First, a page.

Animal houses: four Toronto feasts that release the beast
By Jon Sufrin
At Momofuku Daishō, two whole fried chickens make for a fantastic family feast
Let’s be honest: Christmas dinner is not going to be tasty this year. It never is. Turkey is difficult to cook, and Aunt Muriel seldom does a good job, unless she’s deep-frying it, which she probably isn’t. Not only that, but nobody at a holiday dinner — nobody — is permitted to admit that the turkey they’re eating is about as tacky as subway gum. Christmas dinner makes a stoic out of everyone.
This is a travesty, because feasts should be good. Being at a feast means that you’re a part of a clan. It’s a time for hedonism, for setting aside squabbles, for temporarily abandoning fad diets.
The upside is that whole animal feasts are actually getting interesting in this city — in restaurants, at least. That’s partly because nose-to-tail dining is currently as fashionable as scanty facial hair. Take advantage of the times. The unabashed consumption of animals could become passé any day now.
Over on College Street, Bestellen’s suckling pig dinner ($59 per person) is gluttonous in an ancient Rome kind of way. There is something about the perfume of roasted suckling pig — one that has been rubbed with rosemary-lemon salt, brined, steamed, then roasted for four hours — that transports you to a more primal era. When the beast is brought to the large communal table, things get less civilized — fast.
This is what happened to me: I ditched my cutlery and began to stuff succulent, fatty, porky pork into my mouth at a completely unsustainable rate. Agony ensued. Still, I somehow managed to eat a dessert of chocolate ganache with salt flakes and crushed pistachios afterwards, which means that the dessert was good because eating more didn’t even seem possible. (A word of warning to those who get all fuzzy-wuzzy around cute things: a suckling pig is as tasty as it is adorable, even after it’s cooked.)
For something a little more sophisticated, date-y even, Beast does whole animals on request. Chef-owner Scott Vivian serves the animal in multiple courses: lamb, pig or cow, but also less common options like wild boar or even water buffalo. (But since a water buffalo could probably feed “half of Toronto,” as Vivian puts it, he won’t literally cook the whole animal, just a lot of it.)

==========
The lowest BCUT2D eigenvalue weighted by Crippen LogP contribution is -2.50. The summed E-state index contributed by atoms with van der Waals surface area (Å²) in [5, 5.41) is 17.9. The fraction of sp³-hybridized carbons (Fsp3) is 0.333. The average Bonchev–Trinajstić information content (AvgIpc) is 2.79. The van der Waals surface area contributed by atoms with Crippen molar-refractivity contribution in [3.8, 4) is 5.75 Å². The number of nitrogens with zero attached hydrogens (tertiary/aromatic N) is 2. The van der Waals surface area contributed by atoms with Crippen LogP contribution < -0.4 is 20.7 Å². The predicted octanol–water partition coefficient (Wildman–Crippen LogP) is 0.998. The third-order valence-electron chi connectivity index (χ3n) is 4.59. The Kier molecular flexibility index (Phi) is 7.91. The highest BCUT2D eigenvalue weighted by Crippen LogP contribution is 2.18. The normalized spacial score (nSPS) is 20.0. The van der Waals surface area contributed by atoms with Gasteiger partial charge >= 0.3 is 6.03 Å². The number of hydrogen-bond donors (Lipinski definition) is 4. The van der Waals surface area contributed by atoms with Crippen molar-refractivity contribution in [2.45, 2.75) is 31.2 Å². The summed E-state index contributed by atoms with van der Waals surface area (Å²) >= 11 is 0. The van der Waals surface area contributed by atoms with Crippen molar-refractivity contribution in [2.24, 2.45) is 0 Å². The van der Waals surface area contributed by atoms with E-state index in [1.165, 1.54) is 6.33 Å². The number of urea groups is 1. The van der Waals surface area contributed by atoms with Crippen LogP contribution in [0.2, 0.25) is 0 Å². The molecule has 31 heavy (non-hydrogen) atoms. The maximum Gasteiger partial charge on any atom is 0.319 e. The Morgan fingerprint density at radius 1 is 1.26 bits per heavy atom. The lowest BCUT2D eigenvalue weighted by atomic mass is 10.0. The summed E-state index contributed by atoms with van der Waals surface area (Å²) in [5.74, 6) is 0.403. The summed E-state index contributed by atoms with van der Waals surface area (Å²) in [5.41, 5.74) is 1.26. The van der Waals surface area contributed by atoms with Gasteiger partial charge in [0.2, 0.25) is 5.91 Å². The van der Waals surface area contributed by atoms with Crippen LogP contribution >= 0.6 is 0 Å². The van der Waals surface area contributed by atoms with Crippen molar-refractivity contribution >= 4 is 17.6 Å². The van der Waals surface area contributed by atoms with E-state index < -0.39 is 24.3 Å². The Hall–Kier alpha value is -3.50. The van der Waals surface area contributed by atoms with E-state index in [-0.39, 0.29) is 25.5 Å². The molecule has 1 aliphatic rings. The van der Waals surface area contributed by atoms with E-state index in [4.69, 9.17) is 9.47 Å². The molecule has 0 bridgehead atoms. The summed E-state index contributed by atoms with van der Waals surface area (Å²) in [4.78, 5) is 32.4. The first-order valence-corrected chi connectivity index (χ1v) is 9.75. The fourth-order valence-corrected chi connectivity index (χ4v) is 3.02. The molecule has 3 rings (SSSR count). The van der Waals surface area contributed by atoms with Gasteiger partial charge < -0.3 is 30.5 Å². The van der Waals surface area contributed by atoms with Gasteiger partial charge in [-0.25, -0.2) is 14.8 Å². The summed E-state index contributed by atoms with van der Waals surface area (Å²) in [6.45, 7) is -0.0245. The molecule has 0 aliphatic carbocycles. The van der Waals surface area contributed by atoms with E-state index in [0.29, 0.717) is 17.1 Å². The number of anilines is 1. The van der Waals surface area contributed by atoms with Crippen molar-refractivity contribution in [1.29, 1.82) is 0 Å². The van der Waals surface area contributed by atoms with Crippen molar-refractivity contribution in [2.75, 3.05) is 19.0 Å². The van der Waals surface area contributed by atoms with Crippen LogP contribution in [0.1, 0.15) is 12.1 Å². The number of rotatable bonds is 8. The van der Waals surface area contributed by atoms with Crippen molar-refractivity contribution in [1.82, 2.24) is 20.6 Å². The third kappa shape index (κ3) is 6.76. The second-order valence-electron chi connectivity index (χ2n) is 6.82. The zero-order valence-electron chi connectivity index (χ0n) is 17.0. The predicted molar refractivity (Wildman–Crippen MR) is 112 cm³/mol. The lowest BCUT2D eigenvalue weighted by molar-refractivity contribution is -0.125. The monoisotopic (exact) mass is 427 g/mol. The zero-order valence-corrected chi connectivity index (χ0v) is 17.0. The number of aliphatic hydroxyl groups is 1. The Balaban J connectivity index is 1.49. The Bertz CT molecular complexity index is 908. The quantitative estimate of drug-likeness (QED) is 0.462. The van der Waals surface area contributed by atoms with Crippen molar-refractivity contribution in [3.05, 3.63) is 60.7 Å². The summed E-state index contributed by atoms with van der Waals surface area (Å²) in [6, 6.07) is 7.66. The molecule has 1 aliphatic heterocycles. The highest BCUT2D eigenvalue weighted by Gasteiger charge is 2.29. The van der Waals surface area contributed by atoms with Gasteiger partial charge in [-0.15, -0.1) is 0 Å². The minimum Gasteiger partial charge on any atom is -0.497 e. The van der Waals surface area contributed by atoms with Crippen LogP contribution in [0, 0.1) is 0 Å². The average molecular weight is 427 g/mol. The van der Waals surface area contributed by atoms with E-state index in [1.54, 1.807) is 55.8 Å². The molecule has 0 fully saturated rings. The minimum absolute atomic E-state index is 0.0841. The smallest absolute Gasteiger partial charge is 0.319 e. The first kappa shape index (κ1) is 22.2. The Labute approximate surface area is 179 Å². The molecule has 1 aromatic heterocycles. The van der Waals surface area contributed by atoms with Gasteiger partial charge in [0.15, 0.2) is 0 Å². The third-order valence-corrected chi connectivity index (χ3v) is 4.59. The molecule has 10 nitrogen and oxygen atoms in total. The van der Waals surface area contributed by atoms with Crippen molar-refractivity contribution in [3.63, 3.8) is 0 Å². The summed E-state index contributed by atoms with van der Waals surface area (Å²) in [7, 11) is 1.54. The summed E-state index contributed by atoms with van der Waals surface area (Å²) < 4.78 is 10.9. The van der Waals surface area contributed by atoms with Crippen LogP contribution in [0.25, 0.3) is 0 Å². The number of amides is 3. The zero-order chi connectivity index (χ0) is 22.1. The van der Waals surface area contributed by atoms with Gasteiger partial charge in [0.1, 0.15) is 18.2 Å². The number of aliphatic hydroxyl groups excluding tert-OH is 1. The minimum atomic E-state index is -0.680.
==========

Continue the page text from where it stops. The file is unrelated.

I had a fine six-course dinner at Beast that revolved entirely around rabbit ($80 per person). It was a dinner that Vivian will probably never replicate because he tries to ensure that each whole-animal dinner is unique.
To start, Thumper’s heart, liver and kidneys were served on grilled bread with a mushroom ragu (fantastic). Another course featured teeny-tiny rabbit ribs with kimchi and carrot-sweet brown butter. Yet another had a crispy, Southern-fried rabbit leg. Other parts that weren’t used directly were used to make sauces and stocks. The only course that didn’t have any rabbit pieces in it was the dessert, but it was rabbit themed, at least: the pastries were called “cottontails” and came with a sweet carrot sauce. They were delicious.
Now, it would be amiss to mention feasts in Toronto without a nod to New York chef David Chang, who seems to have been born with an innate understanding of communal dining. Daishō, one of his three Momofuku restaurants in Toronto, does intense large-format dinners, including a $600 rib-eye steak that’s been aged 65 days.
Still, considering that fried chicken is one of Chang’s all-time favourite meals (“I love, love, love, love, love fried chicken,” he says in his Momofuku cookbook), it would be just plain silly to not try some at Daishō. Bonus: Matt Blondin is in the kitchen, and that guy blew people’s minds when he was at Acadia.
Like the other Momofukus, Daishō is casual. Servers are dressed in T-shirts, and food is served on plastic plates. For $125, diners get two whole chickens, around three pounds each, from a farm in Ontario. The birds are taken apart and cooked sous-vide in buttermilk for two hours, then they’re triple-dredged in flour and other spices before being quickly fried in super-hot canola oil. If you don’t use your hands, you’re a prude. And don’t forget to make use of the accompanying scallion pancakes.
Over on St. Clair West, chef Nigel Finley cooks up fresh seafood feasts at Catch. Depending on what’s available, these could include clam bakes ($100 for two), whole halibut ($162 for a six-pound fish, good for four people) or massive wild striped bass ($625 for a 15 to 25 pounder, serves at least eight).
Finley’s a purist, so he seasons whole fish with just a touch of olive oil, salt and pepper, nothing else, then quickly sears it on a grill. The fish is then baked, seasoned with a bit of olive oil and lemon, and it’s ready to go (after Finley debones it tableside, of course). If you’d like to know which of your friends has actual taste, watch for the one who goes straight for the fish’s head: the best flavours reside in the succulent cheeks or in the moist meat just behind the gills.
Of course, if you’re really in for some holiday overconsumption, you could always go for Finley’s “gout,” which is quite possibly one of the most obnoxious things to ever have been put on a menu in this city: oysters stuffed into a trout stuffed into a goat.
Aunt Muriel would never make that, but then again, maybe that’s a good thing.
Bestellen, 972 College St., 647-341-6769
Beast, 96 Tecumseth St., 647-352-6000
Daishō, 190 University Ave., third floor, reservations taken online
Catch, 744 St. Clair Ave. W., 416-658-0568